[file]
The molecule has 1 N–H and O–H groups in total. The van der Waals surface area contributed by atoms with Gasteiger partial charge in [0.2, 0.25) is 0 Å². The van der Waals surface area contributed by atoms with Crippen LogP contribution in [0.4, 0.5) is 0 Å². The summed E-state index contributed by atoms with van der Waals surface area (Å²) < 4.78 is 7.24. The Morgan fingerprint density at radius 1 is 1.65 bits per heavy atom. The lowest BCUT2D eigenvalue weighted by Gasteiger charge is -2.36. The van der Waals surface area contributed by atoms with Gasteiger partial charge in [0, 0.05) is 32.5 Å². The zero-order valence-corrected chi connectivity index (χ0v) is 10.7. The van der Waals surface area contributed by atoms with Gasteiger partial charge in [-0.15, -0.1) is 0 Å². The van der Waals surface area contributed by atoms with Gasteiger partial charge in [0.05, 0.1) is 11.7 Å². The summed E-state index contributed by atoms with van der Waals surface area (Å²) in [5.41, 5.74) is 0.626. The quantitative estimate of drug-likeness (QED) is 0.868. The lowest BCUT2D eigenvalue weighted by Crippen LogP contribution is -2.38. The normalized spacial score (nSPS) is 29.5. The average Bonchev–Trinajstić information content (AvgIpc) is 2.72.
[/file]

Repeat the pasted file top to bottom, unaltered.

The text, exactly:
The molecule has 1 N–H and O–H groups in total. The van der Waals surface area contributed by atoms with Gasteiger partial charge in [0.2, 0.25) is 0 Å². The van der Waals surface area contributed by atoms with Crippen LogP contribution in [0.4, 0.5) is 0 Å². The summed E-state index contributed by atoms with van der Waals surface area (Å²) < 4.78 is 7.24. The Morgan fingerprint density at radius 1 is 1.65 bits per heavy atom. The lowest BCUT2D eigenvalue weighted by Gasteiger charge is -2.36. The van der Waals surface area contributed by atoms with Gasteiger partial charge in [0, 0.05) is 32.5 Å². The zero-order valence-corrected chi connectivity index (χ0v) is 10.7. The van der Waals surface area contributed by atoms with Gasteiger partial charge in [-0.15, -0.1) is 0 Å². The van der Waals surface area contributed by atoms with Gasteiger partial charge in [0.05, 0.1) is 11.7 Å². The summed E-state index contributed by atoms with van der Waals surface area (Å²) in [5.41, 5.74) is 0.626. The quantitative estimate of drug-likeness (QED) is 0.868. The lowest BCUT2D eigenvalue weighted by Crippen LogP contribution is -2.38. The normalized spacial score (nSPS) is 29.5. The average Bonchev–Trinajstić information content (AvgIpc) is 2.72.